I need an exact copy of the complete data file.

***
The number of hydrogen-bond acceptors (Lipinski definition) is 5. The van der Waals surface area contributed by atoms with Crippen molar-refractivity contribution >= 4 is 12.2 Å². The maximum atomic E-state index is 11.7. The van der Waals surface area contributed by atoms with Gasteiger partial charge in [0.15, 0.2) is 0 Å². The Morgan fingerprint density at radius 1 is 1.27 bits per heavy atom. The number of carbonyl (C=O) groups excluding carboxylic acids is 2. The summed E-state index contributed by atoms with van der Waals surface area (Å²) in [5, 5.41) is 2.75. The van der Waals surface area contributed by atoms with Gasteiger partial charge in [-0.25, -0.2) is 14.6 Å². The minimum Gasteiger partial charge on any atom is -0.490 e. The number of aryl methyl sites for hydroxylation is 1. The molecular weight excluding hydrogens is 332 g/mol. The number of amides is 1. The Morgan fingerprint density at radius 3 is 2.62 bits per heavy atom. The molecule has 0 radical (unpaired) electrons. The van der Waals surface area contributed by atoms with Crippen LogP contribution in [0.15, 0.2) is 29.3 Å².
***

The number of hydrogen-bond acceptors (Lipinski definition) is 5. The van der Waals surface area contributed by atoms with Crippen molar-refractivity contribution >= 4 is 12.2 Å². The maximum atomic E-state index is 11.7. The van der Waals surface area contributed by atoms with Gasteiger partial charge in [0.15, 0.2) is 0 Å². The Morgan fingerprint density at radius 1 is 1.27 bits per heavy atom. The number of carbonyl (C=O) groups excluding carboxylic acids is 2. The summed E-state index contributed by atoms with van der Waals surface area (Å²) in [5, 5.41) is 2.75. The van der Waals surface area contributed by atoms with Gasteiger partial charge in [-0.25, -0.2) is 14.6 Å². The minimum Gasteiger partial charge on any atom is -0.490 e. The number of aryl methyl sites for hydroxylation is 1. The molecular weight excluding hydrogens is 332 g/mol. The number of amides is 1. The Morgan fingerprint density at radius 3 is 2.62 bits per heavy atom. The molecule has 0 radical (unpaired) electrons. The van der Waals surface area contributed by atoms with Crippen LogP contribution in [0.15, 0.2) is 29.3 Å².